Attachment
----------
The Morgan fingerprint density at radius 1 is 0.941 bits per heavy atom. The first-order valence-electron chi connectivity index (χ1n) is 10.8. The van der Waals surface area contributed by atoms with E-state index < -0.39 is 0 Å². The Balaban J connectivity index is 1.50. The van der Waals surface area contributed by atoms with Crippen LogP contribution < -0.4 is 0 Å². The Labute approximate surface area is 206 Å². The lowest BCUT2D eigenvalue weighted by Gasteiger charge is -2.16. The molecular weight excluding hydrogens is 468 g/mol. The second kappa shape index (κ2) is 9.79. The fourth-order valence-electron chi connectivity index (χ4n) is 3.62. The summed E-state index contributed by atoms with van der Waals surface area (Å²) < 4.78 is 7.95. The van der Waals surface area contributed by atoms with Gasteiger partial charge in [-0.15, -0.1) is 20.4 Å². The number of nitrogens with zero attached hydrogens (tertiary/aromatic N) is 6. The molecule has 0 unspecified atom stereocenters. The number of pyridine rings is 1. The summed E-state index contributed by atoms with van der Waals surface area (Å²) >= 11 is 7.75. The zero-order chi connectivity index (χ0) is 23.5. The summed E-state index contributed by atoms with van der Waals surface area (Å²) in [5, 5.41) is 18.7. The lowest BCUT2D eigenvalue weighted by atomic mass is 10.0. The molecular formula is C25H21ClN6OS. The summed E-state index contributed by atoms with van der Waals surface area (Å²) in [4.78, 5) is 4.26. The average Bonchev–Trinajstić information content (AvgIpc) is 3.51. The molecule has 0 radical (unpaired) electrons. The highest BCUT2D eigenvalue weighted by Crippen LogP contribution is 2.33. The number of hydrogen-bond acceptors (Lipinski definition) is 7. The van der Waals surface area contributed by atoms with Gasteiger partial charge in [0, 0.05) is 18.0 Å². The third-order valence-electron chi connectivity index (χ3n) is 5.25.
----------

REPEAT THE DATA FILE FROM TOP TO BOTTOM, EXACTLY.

The Morgan fingerprint density at radius 1 is 0.941 bits per heavy atom. The first-order valence-electron chi connectivity index (χ1n) is 10.8. The van der Waals surface area contributed by atoms with E-state index < -0.39 is 0 Å². The Balaban J connectivity index is 1.50. The van der Waals surface area contributed by atoms with Crippen LogP contribution < -0.4 is 0 Å². The Labute approximate surface area is 206 Å². The lowest BCUT2D eigenvalue weighted by Gasteiger charge is -2.16. The molecular weight excluding hydrogens is 468 g/mol. The second kappa shape index (κ2) is 9.79. The fourth-order valence-electron chi connectivity index (χ4n) is 3.62. The summed E-state index contributed by atoms with van der Waals surface area (Å²) < 4.78 is 7.95. The van der Waals surface area contributed by atoms with Gasteiger partial charge in [-0.15, -0.1) is 20.4 Å². The number of nitrogens with zero attached hydrogens (tertiary/aromatic N) is 6. The molecule has 0 unspecified atom stereocenters. The number of pyridine rings is 1. The summed E-state index contributed by atoms with van der Waals surface area (Å²) >= 11 is 7.75. The zero-order chi connectivity index (χ0) is 23.5. The summed E-state index contributed by atoms with van der Waals surface area (Å²) in [5, 5.41) is 18.7. The lowest BCUT2D eigenvalue weighted by atomic mass is 10.0. The molecular formula is C25H21ClN6OS. The summed E-state index contributed by atoms with van der Waals surface area (Å²) in [4.78, 5) is 4.26. The average Bonchev–Trinajstić information content (AvgIpc) is 3.51. The molecule has 0 radical (unpaired) electrons. The highest BCUT2D eigenvalue weighted by Crippen LogP contribution is 2.33. The number of hydrogen-bond acceptors (Lipinski definition) is 7. The van der Waals surface area contributed by atoms with Gasteiger partial charge in [0, 0.05) is 18.0 Å². The third-order valence-electron chi connectivity index (χ3n) is 5.25.